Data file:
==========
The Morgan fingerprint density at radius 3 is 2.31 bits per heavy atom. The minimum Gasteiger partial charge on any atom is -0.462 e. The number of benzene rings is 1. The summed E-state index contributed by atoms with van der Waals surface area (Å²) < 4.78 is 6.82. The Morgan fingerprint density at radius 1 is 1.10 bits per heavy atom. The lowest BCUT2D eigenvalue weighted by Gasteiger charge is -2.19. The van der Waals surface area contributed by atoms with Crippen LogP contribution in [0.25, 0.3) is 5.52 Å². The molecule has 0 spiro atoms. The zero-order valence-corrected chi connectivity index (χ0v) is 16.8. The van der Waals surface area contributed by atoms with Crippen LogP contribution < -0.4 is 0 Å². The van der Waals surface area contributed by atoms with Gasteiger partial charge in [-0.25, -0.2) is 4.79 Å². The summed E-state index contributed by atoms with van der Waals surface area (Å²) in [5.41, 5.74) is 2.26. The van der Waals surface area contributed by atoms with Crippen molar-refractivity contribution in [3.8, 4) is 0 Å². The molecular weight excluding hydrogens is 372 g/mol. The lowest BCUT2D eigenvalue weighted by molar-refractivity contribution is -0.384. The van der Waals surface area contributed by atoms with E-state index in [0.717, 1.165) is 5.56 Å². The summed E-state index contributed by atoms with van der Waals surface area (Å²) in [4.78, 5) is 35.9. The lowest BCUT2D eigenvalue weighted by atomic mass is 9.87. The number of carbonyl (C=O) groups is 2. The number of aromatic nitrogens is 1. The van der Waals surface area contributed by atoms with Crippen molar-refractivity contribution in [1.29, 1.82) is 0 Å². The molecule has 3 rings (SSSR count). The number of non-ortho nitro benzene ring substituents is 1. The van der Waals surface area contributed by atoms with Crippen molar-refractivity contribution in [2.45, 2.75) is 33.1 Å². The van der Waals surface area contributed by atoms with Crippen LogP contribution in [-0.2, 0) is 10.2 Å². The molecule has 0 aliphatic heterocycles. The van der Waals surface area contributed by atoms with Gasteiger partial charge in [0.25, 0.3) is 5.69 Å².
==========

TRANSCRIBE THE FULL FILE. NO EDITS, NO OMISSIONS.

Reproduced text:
The Morgan fingerprint density at radius 3 is 2.31 bits per heavy atom. The minimum Gasteiger partial charge on any atom is -0.462 e. The number of benzene rings is 1. The summed E-state index contributed by atoms with van der Waals surface area (Å²) < 4.78 is 6.82. The Morgan fingerprint density at radius 1 is 1.10 bits per heavy atom. The lowest BCUT2D eigenvalue weighted by Gasteiger charge is -2.19. The van der Waals surface area contributed by atoms with Crippen LogP contribution in [0.25, 0.3) is 5.52 Å². The molecule has 0 spiro atoms. The zero-order valence-corrected chi connectivity index (χ0v) is 16.8. The van der Waals surface area contributed by atoms with Crippen LogP contribution < -0.4 is 0 Å². The van der Waals surface area contributed by atoms with Gasteiger partial charge in [-0.25, -0.2) is 4.79 Å². The summed E-state index contributed by atoms with van der Waals surface area (Å²) in [5.41, 5.74) is 2.26. The van der Waals surface area contributed by atoms with Crippen molar-refractivity contribution in [3.8, 4) is 0 Å². The molecular weight excluding hydrogens is 372 g/mol. The lowest BCUT2D eigenvalue weighted by molar-refractivity contribution is -0.384. The van der Waals surface area contributed by atoms with E-state index in [0.717, 1.165) is 5.56 Å². The summed E-state index contributed by atoms with van der Waals surface area (Å²) in [4.78, 5) is 35.9. The lowest BCUT2D eigenvalue weighted by atomic mass is 9.87. The number of carbonyl (C=O) groups is 2. The number of aromatic nitrogens is 1. The van der Waals surface area contributed by atoms with Crippen molar-refractivity contribution in [1.29, 1.82) is 0 Å². The molecule has 3 rings (SSSR count). The number of non-ortho nitro benzene ring substituents is 1. The van der Waals surface area contributed by atoms with Crippen molar-refractivity contribution in [2.45, 2.75) is 33.1 Å². The van der Waals surface area contributed by atoms with Crippen LogP contribution in [-0.2, 0) is 10.2 Å². The molecule has 0 aliphatic heterocycles. The van der Waals surface area contributed by atoms with Gasteiger partial charge in [0.25, 0.3) is 5.69 Å².